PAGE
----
Rock Your Kid's World
Music lessons can benefit children for life.
Nine-year-old Emma Grace Ramb leans forward, wavy golden-brown locks brushing her face as she fingers the fretboard of her beginner guitar. Clutching a plastic pick in her right hand, she studies the paper notes on “12 Bar Blues in The Key of C.” Her white-goateed, pony-tailed guitar teacher, Rudy Dulcie, shows how to hold the pick just so. Let the lesson begin. In the tiny studio—one of many at the Band Room, a local music institution since 1989—Dulcie, 65, encourages, corrects and celebrates Emma Grace’s guitar technique. “Now let’s practice your Taylor Swift chords,” says Dulcie, a former show band musician. Just two months after she began taking guitar lessons, Emma Grace, a quick-witted fourth grader at Blankner Elementary, can imagine a music career in the spotlight.
“I want to be a Christian artist. I want to become famous. That would be cool!” Emma Grace says with a confident grin. Her mom, Melissa Ramb, a voice teacher and church chorus director, is happy just knowing her daughter “understands how music is created” and is learning the discipline to practice “even when you don’t feel like it. The big part of learning is being willing to be wrong and not quitting when you face a challenge.”
When parents expose their children to music, they open the door to a world of life lessons and possibilities, says Kelly Miller, University of Central Florida coordinator of music education and women’s chorus and ensemble director. Research, she says, has shown that music instruction improves brain development overall and can specifically enhance skills related to language, listening, math and motor skills. A child’s hand-eye coordination, oral communication, reasoning and self-discipline can improve dramatically when he or she commits to music lessons and practice.
“One study showed that children who had three years or more of musical instrument training tested better on vocabulary and nonverbal reasoning skills, as well as identifying relationships and the similarities between shapes and patterns,” says Miller, who was a public school teacher before joining UCF. “They also recorded higher scores in reading comprehension.”
And there are other compelling reasons to expose youth to music lessons, says Bette Hunting, director of the Suzuki Music Institute in Maitland. Students who practice and perform in recitals develop confidence, learn to recover and improvise when they miss a note and are inspired by other students who perform.
“Kids learn from each other, and that’s a very important part of the process,” says Hunting who, in 1980, opened the music school for piano, cello, violin, viola and guitar. “Music also helps with character development—you become more sensitive and, I hope, kinder by loving music and caring about the sounds you make. It helps nurture your inner soul.”
One of Hunting’s students, 16-year-old Raphael Fernandez, plays piano, composes music, and sings in the Lake Brantley High School honors chorus. He also takes cello lessons and plays in the Metropolitan Area Youth Symphony and the school jazz ensemble. His parents enrolled him in Hunting’s piano program when he was 5 years old.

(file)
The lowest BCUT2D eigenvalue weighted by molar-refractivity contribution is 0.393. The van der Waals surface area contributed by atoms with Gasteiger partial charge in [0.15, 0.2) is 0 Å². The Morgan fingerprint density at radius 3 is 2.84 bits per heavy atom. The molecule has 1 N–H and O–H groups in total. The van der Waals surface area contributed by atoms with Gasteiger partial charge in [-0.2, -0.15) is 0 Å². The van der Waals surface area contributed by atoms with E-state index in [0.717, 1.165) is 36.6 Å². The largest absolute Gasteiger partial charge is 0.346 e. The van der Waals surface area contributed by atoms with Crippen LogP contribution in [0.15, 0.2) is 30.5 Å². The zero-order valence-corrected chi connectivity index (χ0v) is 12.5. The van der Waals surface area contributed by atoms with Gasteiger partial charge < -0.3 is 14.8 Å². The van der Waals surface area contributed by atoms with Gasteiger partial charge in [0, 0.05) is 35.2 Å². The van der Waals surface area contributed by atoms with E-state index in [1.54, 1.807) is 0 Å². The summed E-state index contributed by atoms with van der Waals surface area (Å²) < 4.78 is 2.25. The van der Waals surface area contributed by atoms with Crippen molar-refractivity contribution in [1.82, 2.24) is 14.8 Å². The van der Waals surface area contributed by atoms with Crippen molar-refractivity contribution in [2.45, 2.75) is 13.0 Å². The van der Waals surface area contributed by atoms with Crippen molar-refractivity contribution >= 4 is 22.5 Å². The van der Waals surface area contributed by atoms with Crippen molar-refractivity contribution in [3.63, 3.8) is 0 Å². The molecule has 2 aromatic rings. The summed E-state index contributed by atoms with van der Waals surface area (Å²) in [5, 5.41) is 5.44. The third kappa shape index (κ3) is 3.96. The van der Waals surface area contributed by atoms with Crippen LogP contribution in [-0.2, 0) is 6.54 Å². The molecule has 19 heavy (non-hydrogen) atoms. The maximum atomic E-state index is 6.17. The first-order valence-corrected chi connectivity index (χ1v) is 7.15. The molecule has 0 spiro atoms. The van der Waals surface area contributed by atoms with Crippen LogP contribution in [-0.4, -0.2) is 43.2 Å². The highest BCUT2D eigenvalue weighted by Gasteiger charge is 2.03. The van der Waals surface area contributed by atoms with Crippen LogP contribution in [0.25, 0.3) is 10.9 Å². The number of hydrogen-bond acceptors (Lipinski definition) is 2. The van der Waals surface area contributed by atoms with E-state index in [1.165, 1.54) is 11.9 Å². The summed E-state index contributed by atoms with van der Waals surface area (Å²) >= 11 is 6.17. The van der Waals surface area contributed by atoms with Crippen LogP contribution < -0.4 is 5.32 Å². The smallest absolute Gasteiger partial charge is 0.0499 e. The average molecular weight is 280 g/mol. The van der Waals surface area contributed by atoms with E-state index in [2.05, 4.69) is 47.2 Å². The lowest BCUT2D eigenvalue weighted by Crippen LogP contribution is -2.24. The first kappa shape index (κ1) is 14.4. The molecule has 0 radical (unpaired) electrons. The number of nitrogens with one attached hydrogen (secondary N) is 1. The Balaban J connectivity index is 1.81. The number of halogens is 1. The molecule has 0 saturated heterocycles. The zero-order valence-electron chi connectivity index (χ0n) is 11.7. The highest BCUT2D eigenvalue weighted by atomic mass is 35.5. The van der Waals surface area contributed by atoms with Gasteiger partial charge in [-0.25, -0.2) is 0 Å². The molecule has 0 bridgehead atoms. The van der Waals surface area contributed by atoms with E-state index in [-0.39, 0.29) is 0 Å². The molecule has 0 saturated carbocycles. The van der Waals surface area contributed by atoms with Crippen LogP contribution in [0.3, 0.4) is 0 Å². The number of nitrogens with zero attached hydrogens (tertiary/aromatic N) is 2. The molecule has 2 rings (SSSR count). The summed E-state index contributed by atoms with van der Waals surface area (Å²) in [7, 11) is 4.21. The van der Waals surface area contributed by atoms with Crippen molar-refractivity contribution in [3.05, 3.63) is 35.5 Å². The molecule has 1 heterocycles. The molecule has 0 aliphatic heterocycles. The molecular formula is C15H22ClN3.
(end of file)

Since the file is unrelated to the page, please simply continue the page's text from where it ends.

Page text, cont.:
“In kindergarten, Raphael had issues with focusing in class—his attention span was very short,” says his mom, Merlyn Fernandez. “That’s why we started it and, oh my gosh! It took a while but, in the end, we saw tremendous help with his discipline, self esteem and self confidence.”
Raphael, who plans to major in music composition in college, says solving math problems is “a walk in the park” and associates that skill with his love for composing music. “It’s from the same hemisphere of the brain,” he says. Raphael also enjoys the camaraderie of other music students. “It has helped my social life a lot. In chorus, we share a lot in common and talk about the same things.”
Many kids who learn how to play guitar, percussion and other instruments team up with friends to jam in garage bands. And they always have music to lean on in times of stress, says Dulcie of the Band Room, who toured the country playing in bands in the 1960s and ’70s before turning to teaching.
“Music is such a personal thing that you can do it with other people or by yourself and become lost in the activity,” says Dulcie, who even finds it therapeutic to teach his students. “Their eyes light up when they hear something familiar. It’s just amazing to them that they can create that sound themselves. When they learn their first song, it’s like they conquered the world.”
UCF’s Miller suggests parents consult a music teacher at their child’s school for private lesson recommendations and let children join an extracurricular school band, chorus or orchestra ensemble. For preschoolers, Miller suggests area KinderMusik programs. At UCF, the Community Music Program (music.ucf.edu) offers a variety of music activities for families and camps for children in middle school and high school. Other organizations for parents to explore are: A Gift For Music, Florida Symphony Youth Orchestra, Youth Bands of Orlando, Orlando Children’s Choir, Bach Festival Youth Choir and Children’s Choir of Orlando. A good national resource is the National Association for Music Education at nafme.org.